Holiday visitation schedules are often a source of unfortunate disputes between separated and divorced parents. Families that once enjoyed holiday activities and traditions may find it hard to divide visitation time between two households. However, a happy holiday after divorce is possible. The following are tips to prevent and resolve visitation conflicts for a peaceful holiday season for parents and children alike.

Tips on Visitation Schedules During the Holidays

Parents can approach their parenting time during the holidays in a variety of ways:

  • Alternating holidays every other year. For this holiday visitation arrangement, the holidays for the calendar year are divided between parents and reversed the following year. So, a mother may have the children for Christmas one year, while the father can have them next year.
  • Dividing each holiday in half. This plan is good for parents who live relatively close to each other and are willing to transport the children to their ex-spouse’s home on the holiday. This gives children the benefit of seeing both sides of the family on the same day.
  • Doing the holidays twice. Each parent can have their own holiday time with the child – such as one parent celebrating Christmas a week earlier, while the other can have Christmas on the 25th.
  • Assigning holidays. If certain holidays are more important to a parent, you can assign the same holidays every year.
  • Separated or divorced parents spending the holiday together. Some couples remain friends after divorce and continue to spend holidays together as they have in the past. This can work provided both parents are on board. This gives children a sense of continuity and reminds them that families can remain civil after divorce.
  • Electing to use a default schedule or deviate as they see fit. While every separated or divorced couple should have some form of a parenting visitation schedule, some parents choose to deviate from it occasionally for special circumstances. This only works for especially amicable and cooperative exes.

Each parenting plan is unique, so make sure that you discuss your arrangements with your family.

Choosing the Right Holiday Visitation Schedule for Your Family

For a visitation schedule that works for your family, consider the following factors:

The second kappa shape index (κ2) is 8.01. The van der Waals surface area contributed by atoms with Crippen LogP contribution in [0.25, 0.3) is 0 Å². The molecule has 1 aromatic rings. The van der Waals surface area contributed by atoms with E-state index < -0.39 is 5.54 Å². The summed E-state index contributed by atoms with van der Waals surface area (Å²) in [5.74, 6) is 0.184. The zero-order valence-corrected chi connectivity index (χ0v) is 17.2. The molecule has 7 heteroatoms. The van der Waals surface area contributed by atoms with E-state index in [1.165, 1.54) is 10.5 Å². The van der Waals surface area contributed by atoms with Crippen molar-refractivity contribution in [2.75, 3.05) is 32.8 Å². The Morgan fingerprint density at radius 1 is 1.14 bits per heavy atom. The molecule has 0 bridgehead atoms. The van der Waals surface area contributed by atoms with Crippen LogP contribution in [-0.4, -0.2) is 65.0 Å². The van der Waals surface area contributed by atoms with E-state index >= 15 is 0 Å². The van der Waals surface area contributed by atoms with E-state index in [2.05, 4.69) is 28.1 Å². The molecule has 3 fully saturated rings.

• The children’s wishes
  • How effectively you and your ex communicate
  • The geographical distance between you and your ex
  • If certain holidays hold special importance to you and your children
  • Work and school schedules and how they may impact holiday visitation

The most effective way to reduce undue stress surrounding visitation schedules is to plan ahead. Divorced couples establish a visitation schedule either through mediation and a court-approved parenting agreement, or through a court order. Both set the terms for when the children spend time with each parent.

Holidays to Remember for Custody Arrangements

Below are some of the holidays that you may need to account for, as schools are often closed on these days:

  • New Year’s Day
  • Martin Luther King Jr. Day
  • President’s Day
  • Easter
  • Memorial Day
  • Independence Day
  • Columbus Day
  • Veteran’s Day
  • Thanksgiving / Black Friday
  • Christmas
  • New Year’s Eve

Additional events to consider:

  • Religious holidays
  • School breaks (fall, spring, and summer break)
  • Special occasions such as family birthdays
  • Mother’s and Father’s Day

South Jersey Divorce Lawyers at the Burnham Law Group, LLC Help Clients Achieve Effective Visitation Solutions

It is never easy to be without your children during the holidays. Yet, South Jersey divorce lawyers work to resolve your child custody matters in a way that protects their best interests and meets the unique needs of your family. To learn more about our family law services, call us or contact us online to schedule a free case review today. With locations in Marlton and Somers Point, New Jersey, we work with clients throughout South Jersey, including Camden County, Burlington County, and Atlantic County.